We met Joyce on the very first day of her course at the Tabernacle of All Tribes training centre in Lusaka, Zambia. With her beaming smile, you wouldn’t expect her story to be so full of suffering.
Joyce’s parents died suddenly of illness when she was a child. The only family she had left was her older brother. Needless to say, without parents to pay their school fees, they both had to drop out of school.
From then on, every day was a struggle to survive. The only way that they could earn any money was by doing piecework, also known as day labouring. This involves walking around and asking people if there is any work for them to do.
For women, this often means washing clothes and cleaning houses, where they are often subjected to extreme physical abuse. For men, this means backbreaking work without breaks. Either way, they hardly earn enough money to eat for a day, and there is no way to save money and plan for the future.
But Joyce’s passion and perseverance will take her far, and it is TWAM tools that will be the key to her success and allow her to get started on her ambitious path.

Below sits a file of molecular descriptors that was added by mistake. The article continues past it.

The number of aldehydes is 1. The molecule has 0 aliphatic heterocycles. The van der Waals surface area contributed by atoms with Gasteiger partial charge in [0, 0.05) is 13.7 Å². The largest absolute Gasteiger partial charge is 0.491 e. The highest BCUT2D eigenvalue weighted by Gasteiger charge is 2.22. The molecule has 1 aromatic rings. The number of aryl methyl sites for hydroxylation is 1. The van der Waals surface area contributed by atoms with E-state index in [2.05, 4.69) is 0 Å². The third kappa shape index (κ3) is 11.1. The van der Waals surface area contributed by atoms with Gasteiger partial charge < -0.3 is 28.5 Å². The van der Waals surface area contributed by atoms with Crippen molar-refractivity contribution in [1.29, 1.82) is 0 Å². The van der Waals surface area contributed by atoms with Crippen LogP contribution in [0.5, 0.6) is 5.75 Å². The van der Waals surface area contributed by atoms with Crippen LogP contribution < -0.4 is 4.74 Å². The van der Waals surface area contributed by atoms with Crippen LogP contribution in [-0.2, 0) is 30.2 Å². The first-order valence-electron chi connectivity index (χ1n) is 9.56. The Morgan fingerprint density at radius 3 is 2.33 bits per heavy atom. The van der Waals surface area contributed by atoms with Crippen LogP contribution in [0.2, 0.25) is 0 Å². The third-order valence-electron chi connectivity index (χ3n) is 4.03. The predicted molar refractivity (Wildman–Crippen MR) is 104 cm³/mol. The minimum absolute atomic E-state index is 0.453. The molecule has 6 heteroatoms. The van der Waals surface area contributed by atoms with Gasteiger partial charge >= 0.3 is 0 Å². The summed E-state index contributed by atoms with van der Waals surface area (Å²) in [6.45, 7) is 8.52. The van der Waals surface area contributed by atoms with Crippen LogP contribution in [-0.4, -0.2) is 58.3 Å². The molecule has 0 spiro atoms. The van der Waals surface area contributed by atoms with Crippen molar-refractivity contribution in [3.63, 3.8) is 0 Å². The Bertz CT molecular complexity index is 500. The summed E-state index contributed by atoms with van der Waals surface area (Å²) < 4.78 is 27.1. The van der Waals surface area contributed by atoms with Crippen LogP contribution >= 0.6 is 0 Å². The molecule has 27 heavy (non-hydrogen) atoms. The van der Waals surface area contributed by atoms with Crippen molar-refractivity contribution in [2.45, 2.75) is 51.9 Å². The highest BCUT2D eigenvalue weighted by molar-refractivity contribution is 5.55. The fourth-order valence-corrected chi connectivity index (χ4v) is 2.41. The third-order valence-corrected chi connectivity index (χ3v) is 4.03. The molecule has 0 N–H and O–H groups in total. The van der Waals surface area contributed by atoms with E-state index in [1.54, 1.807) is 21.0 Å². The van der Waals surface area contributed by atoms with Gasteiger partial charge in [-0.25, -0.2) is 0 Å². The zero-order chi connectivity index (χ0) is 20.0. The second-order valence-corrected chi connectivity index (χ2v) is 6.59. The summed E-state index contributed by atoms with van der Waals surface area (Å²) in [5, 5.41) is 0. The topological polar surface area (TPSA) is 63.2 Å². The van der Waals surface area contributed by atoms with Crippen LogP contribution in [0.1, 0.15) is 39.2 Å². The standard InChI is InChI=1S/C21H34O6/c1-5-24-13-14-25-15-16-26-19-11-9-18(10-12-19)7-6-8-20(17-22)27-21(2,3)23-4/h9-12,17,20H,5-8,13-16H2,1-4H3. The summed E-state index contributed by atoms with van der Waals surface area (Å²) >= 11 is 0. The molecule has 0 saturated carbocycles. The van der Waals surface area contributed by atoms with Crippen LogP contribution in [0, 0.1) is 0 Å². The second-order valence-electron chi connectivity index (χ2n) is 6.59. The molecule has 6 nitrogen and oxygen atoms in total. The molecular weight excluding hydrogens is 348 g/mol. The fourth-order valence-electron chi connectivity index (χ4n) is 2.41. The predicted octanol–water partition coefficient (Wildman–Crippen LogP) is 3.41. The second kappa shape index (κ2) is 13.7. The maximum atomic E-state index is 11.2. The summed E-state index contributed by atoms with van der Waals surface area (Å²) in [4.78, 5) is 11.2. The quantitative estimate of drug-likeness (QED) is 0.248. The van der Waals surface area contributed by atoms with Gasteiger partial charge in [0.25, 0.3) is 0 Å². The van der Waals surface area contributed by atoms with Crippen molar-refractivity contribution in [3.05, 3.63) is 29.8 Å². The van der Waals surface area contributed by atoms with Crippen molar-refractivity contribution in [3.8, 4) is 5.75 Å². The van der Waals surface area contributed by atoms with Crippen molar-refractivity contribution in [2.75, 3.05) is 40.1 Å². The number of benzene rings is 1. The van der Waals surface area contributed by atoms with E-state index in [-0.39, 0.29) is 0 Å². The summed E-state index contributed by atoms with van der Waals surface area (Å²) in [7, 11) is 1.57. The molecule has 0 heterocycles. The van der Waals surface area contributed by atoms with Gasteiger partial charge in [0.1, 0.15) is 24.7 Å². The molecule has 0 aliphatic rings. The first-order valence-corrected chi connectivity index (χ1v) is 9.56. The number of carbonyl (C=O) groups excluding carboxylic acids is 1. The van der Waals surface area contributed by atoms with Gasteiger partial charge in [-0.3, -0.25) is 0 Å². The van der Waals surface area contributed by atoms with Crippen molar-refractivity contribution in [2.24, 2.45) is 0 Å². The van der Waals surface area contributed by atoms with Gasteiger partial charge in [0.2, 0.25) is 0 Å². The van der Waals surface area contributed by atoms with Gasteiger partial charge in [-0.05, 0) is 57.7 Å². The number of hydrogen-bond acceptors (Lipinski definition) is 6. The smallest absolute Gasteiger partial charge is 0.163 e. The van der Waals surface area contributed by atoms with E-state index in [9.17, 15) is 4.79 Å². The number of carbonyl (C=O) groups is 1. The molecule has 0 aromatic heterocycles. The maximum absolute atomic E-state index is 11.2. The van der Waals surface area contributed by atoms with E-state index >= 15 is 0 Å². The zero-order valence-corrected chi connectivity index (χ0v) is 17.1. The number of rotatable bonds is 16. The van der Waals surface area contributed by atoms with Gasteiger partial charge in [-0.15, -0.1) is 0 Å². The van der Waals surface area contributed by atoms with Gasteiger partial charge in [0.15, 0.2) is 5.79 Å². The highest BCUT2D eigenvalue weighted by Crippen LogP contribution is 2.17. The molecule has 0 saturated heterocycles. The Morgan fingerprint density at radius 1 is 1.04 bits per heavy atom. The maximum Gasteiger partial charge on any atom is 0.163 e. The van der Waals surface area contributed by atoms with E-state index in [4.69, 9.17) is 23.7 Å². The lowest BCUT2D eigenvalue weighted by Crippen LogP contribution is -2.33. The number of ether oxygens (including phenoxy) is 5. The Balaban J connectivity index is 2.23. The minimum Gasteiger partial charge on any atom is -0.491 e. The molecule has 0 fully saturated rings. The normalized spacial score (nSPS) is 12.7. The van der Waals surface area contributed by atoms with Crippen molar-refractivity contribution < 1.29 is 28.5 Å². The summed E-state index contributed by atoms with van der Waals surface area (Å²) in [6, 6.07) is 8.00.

In the countries that we send to, gender roles are still very traditional. In general, most tailoring students are women, and most carpentry students are men. But there are no restrictions, and Joyce has proven this by starting a carpentry course.
When I asked her why she chose carpentry, she said:
"I have a dream of becoming a military carpenter and helping to keep the peace in Zambia."
Zambia is one of the most peaceful countries in Africa, despite being surrounded by countries that have experienced extreme turmoil, such as military coups and civil wars.
Joyce told me of her love for her country and her brother. She told me that she sees tools and carpentry as a way for her to do this, to finally put her life of suffering and poverty behind her and secure a stable future for herself and her brother.
And of course, the impact isn’t only on Joyce and her brother’s lives. Joyce told me, as so many others did, that once she is a fully trained carpenter, she would love to open her own carpentry training centre where she can teach other people the skill that she sees as being the key to a better future.
We’ll be checking on Joyce in 6 months to see how she’s getting on with her course, and we’ll keep you updated.
Could you gift a carpentry kit to a trainee carpenter just like Joyce, giving them the key to a future free from poverty and suffering? Just £40 could transform a vulnerable person's life.